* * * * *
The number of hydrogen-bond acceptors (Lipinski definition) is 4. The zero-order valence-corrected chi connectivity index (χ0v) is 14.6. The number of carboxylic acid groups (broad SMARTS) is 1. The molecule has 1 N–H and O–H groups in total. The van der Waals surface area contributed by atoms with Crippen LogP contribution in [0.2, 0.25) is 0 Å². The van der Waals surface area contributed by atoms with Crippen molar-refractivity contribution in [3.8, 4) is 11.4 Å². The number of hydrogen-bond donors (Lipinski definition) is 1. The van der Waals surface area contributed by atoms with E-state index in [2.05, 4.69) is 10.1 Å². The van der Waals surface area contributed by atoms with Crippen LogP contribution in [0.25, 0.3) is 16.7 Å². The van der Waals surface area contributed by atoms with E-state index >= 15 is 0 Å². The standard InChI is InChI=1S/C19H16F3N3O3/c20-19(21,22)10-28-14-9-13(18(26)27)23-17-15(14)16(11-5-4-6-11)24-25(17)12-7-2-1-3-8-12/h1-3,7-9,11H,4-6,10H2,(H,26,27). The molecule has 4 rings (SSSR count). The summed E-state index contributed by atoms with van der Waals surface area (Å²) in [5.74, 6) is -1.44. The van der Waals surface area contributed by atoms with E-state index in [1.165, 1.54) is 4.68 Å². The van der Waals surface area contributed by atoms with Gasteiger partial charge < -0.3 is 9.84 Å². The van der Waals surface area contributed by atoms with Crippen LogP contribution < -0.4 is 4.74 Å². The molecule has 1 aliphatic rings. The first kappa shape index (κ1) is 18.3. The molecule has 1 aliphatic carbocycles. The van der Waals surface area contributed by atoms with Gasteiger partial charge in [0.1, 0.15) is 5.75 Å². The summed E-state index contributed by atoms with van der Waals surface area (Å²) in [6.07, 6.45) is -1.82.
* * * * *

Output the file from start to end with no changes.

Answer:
The number of hydrogen-bond acceptors (Lipinski definition) is 4. The zero-order valence-corrected chi connectivity index (χ0v) is 14.6. The number of carboxylic acid groups (broad SMARTS) is 1. The molecule has 1 N–H and O–H groups in total. The van der Waals surface area contributed by atoms with Crippen LogP contribution in [0.2, 0.25) is 0 Å². The van der Waals surface area contributed by atoms with Crippen molar-refractivity contribution in [3.8, 4) is 11.4 Å². The number of hydrogen-bond donors (Lipinski definition) is 1. The van der Waals surface area contributed by atoms with E-state index in [2.05, 4.69) is 10.1 Å². The van der Waals surface area contributed by atoms with Crippen LogP contribution in [0.25, 0.3) is 16.7 Å². The van der Waals surface area contributed by atoms with E-state index >= 15 is 0 Å². The standard InChI is InChI=1S/C19H16F3N3O3/c20-19(21,22)10-28-14-9-13(18(26)27)23-17-15(14)16(11-5-4-6-11)24-25(17)12-7-2-1-3-8-12/h1-3,7-9,11H,4-6,10H2,(H,26,27). The molecule has 4 rings (SSSR count). The summed E-state index contributed by atoms with van der Waals surface area (Å²) in [5.74, 6) is -1.44. The van der Waals surface area contributed by atoms with E-state index in [1.165, 1.54) is 4.68 Å². The van der Waals surface area contributed by atoms with Gasteiger partial charge < -0.3 is 9.84 Å². The van der Waals surface area contributed by atoms with Crippen LogP contribution < -0.4 is 4.74 Å². The molecule has 1 aliphatic rings. The first kappa shape index (κ1) is 18.3. The molecule has 1 aliphatic carbocycles. The van der Waals surface area contributed by atoms with Gasteiger partial charge in [0.1, 0.15) is 5.75 Å². The summed E-state index contributed by atoms with van der Waals surface area (Å²) in [6.07, 6.45) is -1.82.